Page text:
October 10, 2014
First grade scientists are busy exploring living things as they discover what makes something alive. They concluded that every living thing needs water, air and food to stay alive. They had a lively discussion about other attributes such as movement, warmth and one child said they need other living things—and that’s why I love first grade. The students are learning to distinguish the concepts alive, once alive and never alive. You can imagine the interesting conversation as they considered a variety of objects such as feathers, fire and a wooden clothes pin.
We used every last apple to sort, observe and graph our data. The students used a scientific tool, a hand lens, to see details that are too tiny for our eyes. They sketched, compared and wondered about every scratch, bump, hole, bruise and freckle. Finally, the apples became something delicious—homemade applesauce. First, the students enjoyed browsing through my collection of cook books. Next they learned how to read a recipe and work cooperatively to follow each step. Today, the students tasted the applesauce at snack and made little how-to books. They will be anxious to tell you all about it.
Our Greenbrook Assembly today was themed RESPECT. The entire school community rapped what respect means. Every class was represented by a classmate who read our class’ ideas about some ways to show each other respect at school. This is an important conversation to have as a family. Start by asking your first graders to tell you what respectful behavior looks like in the classroom and in the cafeteria. Then talk about the ways that adults and children show respect in your home. You have taught them well—they are showing very respectful behaviors already— first time listening, waiting your turn to talk and The Golden Rule are the ones that we practice every day at school.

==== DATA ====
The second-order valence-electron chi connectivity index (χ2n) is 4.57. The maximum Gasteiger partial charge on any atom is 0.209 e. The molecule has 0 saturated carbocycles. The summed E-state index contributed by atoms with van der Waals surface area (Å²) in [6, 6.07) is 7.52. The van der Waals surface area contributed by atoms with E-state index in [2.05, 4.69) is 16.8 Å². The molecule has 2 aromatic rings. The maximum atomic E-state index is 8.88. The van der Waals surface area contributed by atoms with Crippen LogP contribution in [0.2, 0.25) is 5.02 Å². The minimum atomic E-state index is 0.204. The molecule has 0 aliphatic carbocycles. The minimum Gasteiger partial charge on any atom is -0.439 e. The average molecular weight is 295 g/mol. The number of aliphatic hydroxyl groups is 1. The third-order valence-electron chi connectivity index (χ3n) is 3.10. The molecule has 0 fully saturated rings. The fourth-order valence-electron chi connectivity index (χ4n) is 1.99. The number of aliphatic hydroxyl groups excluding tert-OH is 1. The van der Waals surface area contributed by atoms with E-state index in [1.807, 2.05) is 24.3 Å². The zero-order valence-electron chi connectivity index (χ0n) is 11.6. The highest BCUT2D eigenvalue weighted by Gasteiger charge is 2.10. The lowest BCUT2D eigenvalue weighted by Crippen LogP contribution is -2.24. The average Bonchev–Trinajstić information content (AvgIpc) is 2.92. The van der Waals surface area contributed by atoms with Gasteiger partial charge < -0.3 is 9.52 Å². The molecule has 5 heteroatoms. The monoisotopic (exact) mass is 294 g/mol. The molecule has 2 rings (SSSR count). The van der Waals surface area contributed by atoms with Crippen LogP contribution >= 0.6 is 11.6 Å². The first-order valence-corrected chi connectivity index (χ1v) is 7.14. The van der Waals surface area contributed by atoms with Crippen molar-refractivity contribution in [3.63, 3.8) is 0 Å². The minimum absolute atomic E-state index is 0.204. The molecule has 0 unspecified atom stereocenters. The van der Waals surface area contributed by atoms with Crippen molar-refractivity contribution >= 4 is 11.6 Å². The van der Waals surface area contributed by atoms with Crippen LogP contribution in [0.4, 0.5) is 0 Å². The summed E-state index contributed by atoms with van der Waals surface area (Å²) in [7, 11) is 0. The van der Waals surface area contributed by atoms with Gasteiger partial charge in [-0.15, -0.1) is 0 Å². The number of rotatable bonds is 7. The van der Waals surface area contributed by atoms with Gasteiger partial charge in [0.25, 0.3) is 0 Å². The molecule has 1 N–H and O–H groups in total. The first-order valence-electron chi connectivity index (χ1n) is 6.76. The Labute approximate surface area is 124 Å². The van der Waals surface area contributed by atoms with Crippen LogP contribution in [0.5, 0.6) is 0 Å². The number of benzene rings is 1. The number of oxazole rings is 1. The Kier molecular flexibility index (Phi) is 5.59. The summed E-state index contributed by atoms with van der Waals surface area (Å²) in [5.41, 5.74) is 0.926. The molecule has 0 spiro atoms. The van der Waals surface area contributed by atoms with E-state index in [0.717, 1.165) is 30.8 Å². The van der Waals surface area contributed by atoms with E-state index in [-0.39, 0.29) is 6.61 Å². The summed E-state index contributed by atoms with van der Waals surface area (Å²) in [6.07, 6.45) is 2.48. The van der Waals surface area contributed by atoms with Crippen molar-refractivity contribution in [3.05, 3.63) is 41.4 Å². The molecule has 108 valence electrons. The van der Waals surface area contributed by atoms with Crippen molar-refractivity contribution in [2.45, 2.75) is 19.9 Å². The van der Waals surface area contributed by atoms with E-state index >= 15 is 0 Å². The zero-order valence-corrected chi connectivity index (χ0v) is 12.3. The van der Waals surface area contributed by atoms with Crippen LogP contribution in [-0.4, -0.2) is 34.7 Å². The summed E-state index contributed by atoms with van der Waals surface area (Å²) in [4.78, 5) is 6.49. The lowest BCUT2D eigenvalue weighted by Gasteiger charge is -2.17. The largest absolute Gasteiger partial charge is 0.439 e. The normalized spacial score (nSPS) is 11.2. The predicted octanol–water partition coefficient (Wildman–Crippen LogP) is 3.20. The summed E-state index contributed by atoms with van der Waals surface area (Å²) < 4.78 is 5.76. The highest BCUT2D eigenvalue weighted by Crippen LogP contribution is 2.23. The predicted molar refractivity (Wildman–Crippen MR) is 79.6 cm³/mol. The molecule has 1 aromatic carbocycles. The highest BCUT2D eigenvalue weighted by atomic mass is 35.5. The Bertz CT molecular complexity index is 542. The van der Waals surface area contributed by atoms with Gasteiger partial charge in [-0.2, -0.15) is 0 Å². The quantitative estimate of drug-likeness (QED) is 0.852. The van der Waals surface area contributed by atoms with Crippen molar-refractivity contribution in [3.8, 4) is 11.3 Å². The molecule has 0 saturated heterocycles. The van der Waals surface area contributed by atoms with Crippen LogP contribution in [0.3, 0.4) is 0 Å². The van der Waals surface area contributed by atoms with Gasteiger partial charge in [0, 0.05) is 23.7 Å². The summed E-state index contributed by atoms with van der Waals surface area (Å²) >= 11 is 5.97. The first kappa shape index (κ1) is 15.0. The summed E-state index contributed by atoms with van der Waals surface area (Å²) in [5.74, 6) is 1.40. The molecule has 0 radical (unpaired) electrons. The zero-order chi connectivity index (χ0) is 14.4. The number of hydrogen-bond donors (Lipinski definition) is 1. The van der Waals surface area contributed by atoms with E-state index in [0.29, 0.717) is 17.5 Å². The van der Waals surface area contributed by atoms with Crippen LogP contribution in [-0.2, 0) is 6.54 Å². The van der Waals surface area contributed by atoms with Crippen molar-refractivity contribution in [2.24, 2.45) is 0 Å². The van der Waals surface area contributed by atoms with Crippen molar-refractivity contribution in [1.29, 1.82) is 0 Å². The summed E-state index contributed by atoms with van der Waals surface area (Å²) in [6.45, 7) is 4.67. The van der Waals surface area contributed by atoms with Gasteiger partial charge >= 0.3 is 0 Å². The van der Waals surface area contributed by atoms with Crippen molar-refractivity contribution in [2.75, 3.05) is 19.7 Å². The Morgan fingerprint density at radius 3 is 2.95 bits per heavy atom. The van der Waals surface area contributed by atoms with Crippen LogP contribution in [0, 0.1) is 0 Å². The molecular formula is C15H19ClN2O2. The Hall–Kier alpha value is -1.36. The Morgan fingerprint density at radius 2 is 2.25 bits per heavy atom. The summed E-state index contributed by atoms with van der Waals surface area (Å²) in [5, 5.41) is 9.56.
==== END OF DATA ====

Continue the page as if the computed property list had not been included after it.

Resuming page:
The Napping House is a favorite piece of children’s literature by Audrey and Don Wood. The students enjoyed the story both for reading comprehension and math concepts this week. Detailed illustrations help readers make sense of the action in the story. Problem solving strategies such as the use of sketching, counting and math tools provide a challenging opportunity for students to practice new skills and try new ways to come to a solution. The students created their own napping house where everyone was sleeping, including pets. They were asked to solve the problem: How many feet are in your napping house? Some students were challenged to add a mystery pet or teddy bear. All were given the opportunity to share their work and to explain their thinking to the group.
Several parents have volunteered to be our class room parents —my thanks to all of them. We are discussing a fall celebration for October 31. Room parents will coordinate the celebration with me in the next week or so to determine the time and supplies that are needed. I will send an email to our families with additional information. We have some families who do not celebrate Halloween and we are respectful of that decision. Those students who do not wish to participate in the fall-themed celebration will be offered an activity away from the classroom. I want to be clear about the celebration—all activities and games will be fall-themed and not Halloween. Students will be permitted to wear a Halloween costume to the celebration if they choose. Please let me know if you would like your child to participate in the alternate activity instead of our classroom celebration and I will take care of it.
Ask your first grader…
*Tell your family what you collected on our fall walk. Name one thing that was once alive.
*Teach your family The Golden Rule.
* Is this number odd or even: 21 Prove it!
* What is whole body listening and how do you do it?
* In Apple Picking Time, the family got up early to spend their day together. Where did they go and what did Anna do that was a first-time for her?
* Tell your family how we made applesauce.
Mrs. Gail Magid
1st Grade Teacher
Greenbrook Elementary School